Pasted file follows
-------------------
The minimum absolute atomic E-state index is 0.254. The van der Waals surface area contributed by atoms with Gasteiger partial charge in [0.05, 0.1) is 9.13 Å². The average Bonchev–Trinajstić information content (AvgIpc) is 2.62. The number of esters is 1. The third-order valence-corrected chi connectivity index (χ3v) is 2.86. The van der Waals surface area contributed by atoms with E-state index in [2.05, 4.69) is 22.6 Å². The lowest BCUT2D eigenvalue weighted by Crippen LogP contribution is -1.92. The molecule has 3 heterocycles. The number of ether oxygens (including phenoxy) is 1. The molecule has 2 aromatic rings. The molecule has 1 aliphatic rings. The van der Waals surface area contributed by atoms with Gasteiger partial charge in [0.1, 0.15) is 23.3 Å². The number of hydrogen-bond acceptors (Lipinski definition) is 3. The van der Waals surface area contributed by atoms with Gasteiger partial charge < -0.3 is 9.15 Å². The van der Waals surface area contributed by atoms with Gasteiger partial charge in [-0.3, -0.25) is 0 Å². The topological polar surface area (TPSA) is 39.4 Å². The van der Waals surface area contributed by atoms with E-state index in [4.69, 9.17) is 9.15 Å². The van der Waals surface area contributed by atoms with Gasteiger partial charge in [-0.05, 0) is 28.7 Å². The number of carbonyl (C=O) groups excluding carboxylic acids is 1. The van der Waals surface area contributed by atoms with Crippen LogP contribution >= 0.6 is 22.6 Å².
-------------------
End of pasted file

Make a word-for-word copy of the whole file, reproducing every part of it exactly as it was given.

The minimum absolute atomic E-state index is 0.254. The van der Waals surface area contributed by atoms with Gasteiger partial charge in [0.05, 0.1) is 9.13 Å². The average Bonchev–Trinajstić information content (AvgIpc) is 2.62. The number of esters is 1. The third-order valence-corrected chi connectivity index (χ3v) is 2.86. The van der Waals surface area contributed by atoms with E-state index in [2.05, 4.69) is 22.6 Å². The lowest BCUT2D eigenvalue weighted by Crippen LogP contribution is -1.92. The molecule has 3 heterocycles. The number of ether oxygens (including phenoxy) is 1. The molecule has 2 aromatic rings. The molecule has 1 aliphatic rings. The van der Waals surface area contributed by atoms with Gasteiger partial charge in [0.1, 0.15) is 23.3 Å². The number of hydrogen-bond acceptors (Lipinski definition) is 3. The van der Waals surface area contributed by atoms with Gasteiger partial charge < -0.3 is 9.15 Å². The van der Waals surface area contributed by atoms with Gasteiger partial charge in [-0.3, -0.25) is 0 Å². The topological polar surface area (TPSA) is 39.4 Å². The van der Waals surface area contributed by atoms with E-state index in [4.69, 9.17) is 9.15 Å². The van der Waals surface area contributed by atoms with Gasteiger partial charge in [-0.05, 0) is 28.7 Å². The number of carbonyl (C=O) groups excluding carboxylic acids is 1. The van der Waals surface area contributed by atoms with Crippen LogP contribution >= 0.6 is 22.6 Å².